by James Naiden
In one of her most trenchant poems, “Life’s Calling,” Deborah Digges begins with a strikingly exaggerated metaphor describing what she was meant to do with her life, as she saw it: “My life’s calling: setting fires.” This is the first line only. At the end of the poem, the final line and a half read: “This is what / you are. This is what you’ve come to.” In light of the recent publication of her posthumous collection, The Wind Blows Through the Doors of My Heart (Random House, 2010), it is worth reflecting on what took place between these beginning and ending lines—not in only this delicately rendered poem, but in Digges’s overall work as a writer before she took her own life at age fifty-nine on April 10, 2009, in Amherst, Massachusetts.
When Digges plunged from a stadium ledge, she had not been physically ill, but certainly was wrought in her emotions. Her death was unexpected. For readers who did not know her personally or have an opportunity to attend one of her readings, this will be a poignant update. Her poems and prose are still with us, of course, and will remain so. If one searches Digges online, the video of a brief reading she gave at a literary gathering in Pasadena only a month before her death will reveal a vibrant, well-spoken writer who may not have realized how close she was to the edge. “Life’s Calling,” with its excessive motif, has a piercing truth, as does much of the writing contained in her five poetry collections and two memoirs.
Digges was born Deborah Leah Sugarbaker on February 6, 1950, and was raised in Jefferson City, Missouri, the sixth of ten children, their father an oncologist, their mother a nurse. Early in life she learned about practical matters as well as religion, the challenges and adjustments of living with others, and staking her own claim, as it were, about what she wanted to do for a career. It was more a road of happenstance than precocious determination.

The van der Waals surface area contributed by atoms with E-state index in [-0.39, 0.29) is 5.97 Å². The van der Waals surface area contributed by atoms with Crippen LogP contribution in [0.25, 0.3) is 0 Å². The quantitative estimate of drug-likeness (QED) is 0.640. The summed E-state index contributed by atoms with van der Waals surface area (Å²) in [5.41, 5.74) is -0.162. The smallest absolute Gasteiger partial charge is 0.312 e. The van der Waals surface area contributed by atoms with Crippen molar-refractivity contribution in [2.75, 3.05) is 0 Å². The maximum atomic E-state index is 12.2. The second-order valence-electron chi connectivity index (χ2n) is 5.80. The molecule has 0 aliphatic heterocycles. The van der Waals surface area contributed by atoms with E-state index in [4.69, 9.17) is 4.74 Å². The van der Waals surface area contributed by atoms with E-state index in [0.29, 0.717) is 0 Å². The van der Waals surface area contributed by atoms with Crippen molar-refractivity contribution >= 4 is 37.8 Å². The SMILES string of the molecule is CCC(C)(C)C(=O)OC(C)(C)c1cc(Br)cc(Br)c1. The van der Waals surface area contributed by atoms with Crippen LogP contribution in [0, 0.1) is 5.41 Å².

On both sides of her family, she was the descendant of Dutch immigrants. Her parents chose the Southern Baptists in Missouri because it seemed the closest denomination they could find without their preference, the Dutch Reformed, in or near “Jeff City.” She and her siblings read and reread the Old and New Testaments. Thus, she came to know her way around the Bible and its many didactic texts. While the young future poet did not appear overwhelmingly affected by religious belief one way or the other, piety was a theme in her family. Her poetry and prose would be sprinkled with references from the scriptures, as would the work of other poets such as Robert Lowell, Eugene J. McCarthy, Allen Ginsberg, Sylvia Plath, James Wright, W. D. Snodgrass, and Robert Bly. Her mother taught religion once a week at a nearby women’s prison. Young Deborah often accompanied her mother, who was trying to bring some light into the lives of these imprisoned women. She and her siblings also helped their father in his medical practice, assisting in his surgeries, learning about physical illness, the need for and effects of medicine on the body, and how or if one might recover or die from cancer, for example. She relates in Fugitive Spring, her first memoir, how she fainted more than once while attempting to assist her father in his medical work. She had difficulties and exasperations not uncommon to the young while growing up but appeared not to have been scarred or traumatized by any one experience. In both Fugitive Spring and The Stardust Lounge, her second memoir, and throughout her five collections of verse, resentment and bitterness do not play a noticeable role. If these emotions were a factor at all, she downplays them.